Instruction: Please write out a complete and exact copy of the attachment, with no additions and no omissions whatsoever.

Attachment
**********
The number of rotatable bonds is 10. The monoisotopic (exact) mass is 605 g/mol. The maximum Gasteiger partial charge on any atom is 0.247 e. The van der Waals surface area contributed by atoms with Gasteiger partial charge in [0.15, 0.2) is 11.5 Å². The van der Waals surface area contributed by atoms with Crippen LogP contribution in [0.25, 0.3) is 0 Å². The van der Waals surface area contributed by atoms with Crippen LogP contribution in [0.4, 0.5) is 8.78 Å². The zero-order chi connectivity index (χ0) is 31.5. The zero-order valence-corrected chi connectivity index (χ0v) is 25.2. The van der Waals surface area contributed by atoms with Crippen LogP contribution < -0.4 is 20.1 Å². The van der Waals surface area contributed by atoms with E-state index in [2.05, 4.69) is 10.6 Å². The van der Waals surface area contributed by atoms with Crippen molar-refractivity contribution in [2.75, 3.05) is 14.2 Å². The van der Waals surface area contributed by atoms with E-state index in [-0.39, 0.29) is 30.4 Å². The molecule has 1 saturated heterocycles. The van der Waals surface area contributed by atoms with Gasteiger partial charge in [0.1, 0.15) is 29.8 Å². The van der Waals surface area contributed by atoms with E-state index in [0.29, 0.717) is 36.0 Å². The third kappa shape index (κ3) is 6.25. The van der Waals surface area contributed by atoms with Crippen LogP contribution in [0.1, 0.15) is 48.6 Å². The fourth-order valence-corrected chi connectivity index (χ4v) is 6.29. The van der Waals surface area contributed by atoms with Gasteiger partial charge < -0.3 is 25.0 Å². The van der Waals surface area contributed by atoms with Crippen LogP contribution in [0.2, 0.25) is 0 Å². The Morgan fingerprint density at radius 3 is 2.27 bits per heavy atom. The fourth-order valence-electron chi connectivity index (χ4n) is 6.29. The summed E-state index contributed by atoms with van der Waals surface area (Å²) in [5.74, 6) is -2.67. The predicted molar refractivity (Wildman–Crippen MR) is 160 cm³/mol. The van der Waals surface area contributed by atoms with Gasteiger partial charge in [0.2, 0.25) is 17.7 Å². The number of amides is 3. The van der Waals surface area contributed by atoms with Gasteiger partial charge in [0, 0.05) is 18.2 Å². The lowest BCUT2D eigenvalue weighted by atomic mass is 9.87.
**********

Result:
The number of rotatable bonds is 10. The monoisotopic (exact) mass is 605 g/mol. The maximum Gasteiger partial charge on any atom is 0.247 e. The van der Waals surface area contributed by atoms with Gasteiger partial charge in [0.15, 0.2) is 11.5 Å². The van der Waals surface area contributed by atoms with Crippen LogP contribution in [0.25, 0.3) is 0 Å². The van der Waals surface area contributed by atoms with Crippen LogP contribution in [0.4, 0.5) is 8.78 Å². The zero-order chi connectivity index (χ0) is 31.5. The zero-order valence-corrected chi connectivity index (χ0v) is 25.2. The van der Waals surface area contributed by atoms with Crippen LogP contribution < -0.4 is 20.1 Å². The van der Waals surface area contributed by atoms with E-state index in [2.05, 4.69) is 10.6 Å². The van der Waals surface area contributed by atoms with Crippen molar-refractivity contribution in [2.75, 3.05) is 14.2 Å². The van der Waals surface area contributed by atoms with E-state index in [-0.39, 0.29) is 30.4 Å². The molecule has 1 saturated heterocycles. The van der Waals surface area contributed by atoms with Gasteiger partial charge in [0.1, 0.15) is 29.8 Å². The van der Waals surface area contributed by atoms with E-state index in [0.29, 0.717) is 36.0 Å². The third kappa shape index (κ3) is 6.25. The van der Waals surface area contributed by atoms with Crippen LogP contribution in [0.1, 0.15) is 48.6 Å². The fourth-order valence-corrected chi connectivity index (χ4v) is 6.29. The van der Waals surface area contributed by atoms with Gasteiger partial charge < -0.3 is 25.0 Å². The van der Waals surface area contributed by atoms with Crippen LogP contribution in [0.2, 0.25) is 0 Å². The Morgan fingerprint density at radius 3 is 2.27 bits per heavy atom. The fourth-order valence-electron chi connectivity index (χ4n) is 6.29. The summed E-state index contributed by atoms with van der Waals surface area (Å²) in [5.74, 6) is -2.67. The predicted molar refractivity (Wildman–Crippen MR) is 160 cm³/mol. The van der Waals surface area contributed by atoms with Gasteiger partial charge in [0.2, 0.25) is 17.7 Å². The number of amides is 3. The van der Waals surface area contributed by atoms with Gasteiger partial charge in [0, 0.05) is 18.2 Å². The lowest BCUT2D eigenvalue weighted by atomic mass is 9.87.